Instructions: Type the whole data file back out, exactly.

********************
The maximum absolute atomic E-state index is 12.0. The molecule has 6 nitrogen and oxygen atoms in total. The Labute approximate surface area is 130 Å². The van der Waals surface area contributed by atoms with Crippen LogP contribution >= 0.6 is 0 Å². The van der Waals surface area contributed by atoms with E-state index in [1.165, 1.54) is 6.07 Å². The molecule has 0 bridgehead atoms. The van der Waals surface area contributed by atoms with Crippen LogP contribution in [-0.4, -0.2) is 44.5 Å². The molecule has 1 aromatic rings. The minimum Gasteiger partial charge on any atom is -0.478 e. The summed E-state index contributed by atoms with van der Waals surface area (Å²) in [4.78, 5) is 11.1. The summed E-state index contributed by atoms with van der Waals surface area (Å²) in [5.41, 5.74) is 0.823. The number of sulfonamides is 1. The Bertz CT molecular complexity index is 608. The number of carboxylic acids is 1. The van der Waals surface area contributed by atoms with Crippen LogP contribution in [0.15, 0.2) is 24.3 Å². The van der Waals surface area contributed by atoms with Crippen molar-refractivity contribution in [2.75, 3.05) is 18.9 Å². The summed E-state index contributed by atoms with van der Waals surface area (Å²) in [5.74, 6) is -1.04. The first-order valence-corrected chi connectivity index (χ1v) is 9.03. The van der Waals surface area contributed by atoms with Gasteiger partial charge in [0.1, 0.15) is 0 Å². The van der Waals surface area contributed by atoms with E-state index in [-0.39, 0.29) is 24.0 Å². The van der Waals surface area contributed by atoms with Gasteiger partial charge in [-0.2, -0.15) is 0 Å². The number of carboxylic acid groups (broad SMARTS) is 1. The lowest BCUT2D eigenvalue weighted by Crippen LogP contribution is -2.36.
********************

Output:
The maximum absolute atomic E-state index is 12.0. The molecule has 6 nitrogen and oxygen atoms in total. The Labute approximate surface area is 130 Å². The van der Waals surface area contributed by atoms with Crippen LogP contribution >= 0.6 is 0 Å². The van der Waals surface area contributed by atoms with E-state index in [1.165, 1.54) is 6.07 Å². The molecule has 0 bridgehead atoms. The van der Waals surface area contributed by atoms with Crippen LogP contribution in [-0.4, -0.2) is 44.5 Å². The molecule has 1 aromatic rings. The minimum Gasteiger partial charge on any atom is -0.478 e. The summed E-state index contributed by atoms with van der Waals surface area (Å²) in [4.78, 5) is 11.1. The summed E-state index contributed by atoms with van der Waals surface area (Å²) in [5.41, 5.74) is 0.823. The number of sulfonamides is 1. The Bertz CT molecular complexity index is 608. The number of carboxylic acids is 1. The van der Waals surface area contributed by atoms with Crippen LogP contribution in [0.15, 0.2) is 24.3 Å². The van der Waals surface area contributed by atoms with Crippen molar-refractivity contribution in [2.75, 3.05) is 18.9 Å². The summed E-state index contributed by atoms with van der Waals surface area (Å²) in [5.74, 6) is -1.04. The first-order valence-corrected chi connectivity index (χ1v) is 9.03. The van der Waals surface area contributed by atoms with Gasteiger partial charge in [0.1, 0.15) is 0 Å². The van der Waals surface area contributed by atoms with E-state index in [-0.39, 0.29) is 24.0 Å². The van der Waals surface area contributed by atoms with Gasteiger partial charge in [-0.2, -0.15) is 0 Å². The number of carboxylic acid groups (broad SMARTS) is 1. The lowest BCUT2D eigenvalue weighted by Crippen LogP contribution is -2.36.